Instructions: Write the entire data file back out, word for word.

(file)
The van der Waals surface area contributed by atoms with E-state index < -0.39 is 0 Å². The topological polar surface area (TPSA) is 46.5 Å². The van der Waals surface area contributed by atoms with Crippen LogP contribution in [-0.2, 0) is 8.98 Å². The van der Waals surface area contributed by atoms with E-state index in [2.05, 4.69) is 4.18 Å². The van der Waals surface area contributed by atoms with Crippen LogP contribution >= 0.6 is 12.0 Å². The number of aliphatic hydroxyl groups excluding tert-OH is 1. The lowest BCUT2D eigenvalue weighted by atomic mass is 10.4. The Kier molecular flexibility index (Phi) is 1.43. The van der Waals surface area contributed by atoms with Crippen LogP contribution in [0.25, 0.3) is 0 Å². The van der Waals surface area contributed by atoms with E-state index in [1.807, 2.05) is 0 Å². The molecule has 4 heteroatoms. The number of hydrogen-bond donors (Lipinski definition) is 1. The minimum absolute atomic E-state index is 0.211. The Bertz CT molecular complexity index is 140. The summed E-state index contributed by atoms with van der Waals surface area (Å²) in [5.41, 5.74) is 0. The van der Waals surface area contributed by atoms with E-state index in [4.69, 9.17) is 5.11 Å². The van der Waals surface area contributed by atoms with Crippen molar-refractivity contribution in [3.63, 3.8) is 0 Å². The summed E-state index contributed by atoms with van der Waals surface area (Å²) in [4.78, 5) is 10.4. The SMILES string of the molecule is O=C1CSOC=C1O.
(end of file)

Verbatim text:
The van der Waals surface area contributed by atoms with E-state index < -0.39 is 0 Å². The topological polar surface area (TPSA) is 46.5 Å². The van der Waals surface area contributed by atoms with Crippen LogP contribution in [-0.2, 0) is 8.98 Å². The van der Waals surface area contributed by atoms with E-state index in [2.05, 4.69) is 4.18 Å². The van der Waals surface area contributed by atoms with Crippen LogP contribution >= 0.6 is 12.0 Å². The number of aliphatic hydroxyl groups excluding tert-OH is 1. The lowest BCUT2D eigenvalue weighted by atomic mass is 10.4. The Kier molecular flexibility index (Phi) is 1.43. The van der Waals surface area contributed by atoms with Crippen LogP contribution in [0.25, 0.3) is 0 Å². The van der Waals surface area contributed by atoms with E-state index in [1.807, 2.05) is 0 Å². The molecule has 4 heteroatoms. The number of hydrogen-bond donors (Lipinski definition) is 1. The minimum absolute atomic E-state index is 0.211. The Bertz CT molecular complexity index is 140. The summed E-state index contributed by atoms with van der Waals surface area (Å²) in [5.41, 5.74) is 0. The van der Waals surface area contributed by atoms with E-state index in [4.69, 9.17) is 5.11 Å². The van der Waals surface area contributed by atoms with Crippen molar-refractivity contribution in [3.63, 3.8) is 0 Å². The summed E-state index contributed by atoms with van der Waals surface area (Å²) in [4.78, 5) is 10.4. The SMILES string of the molecule is O=C1CSOC=C1O.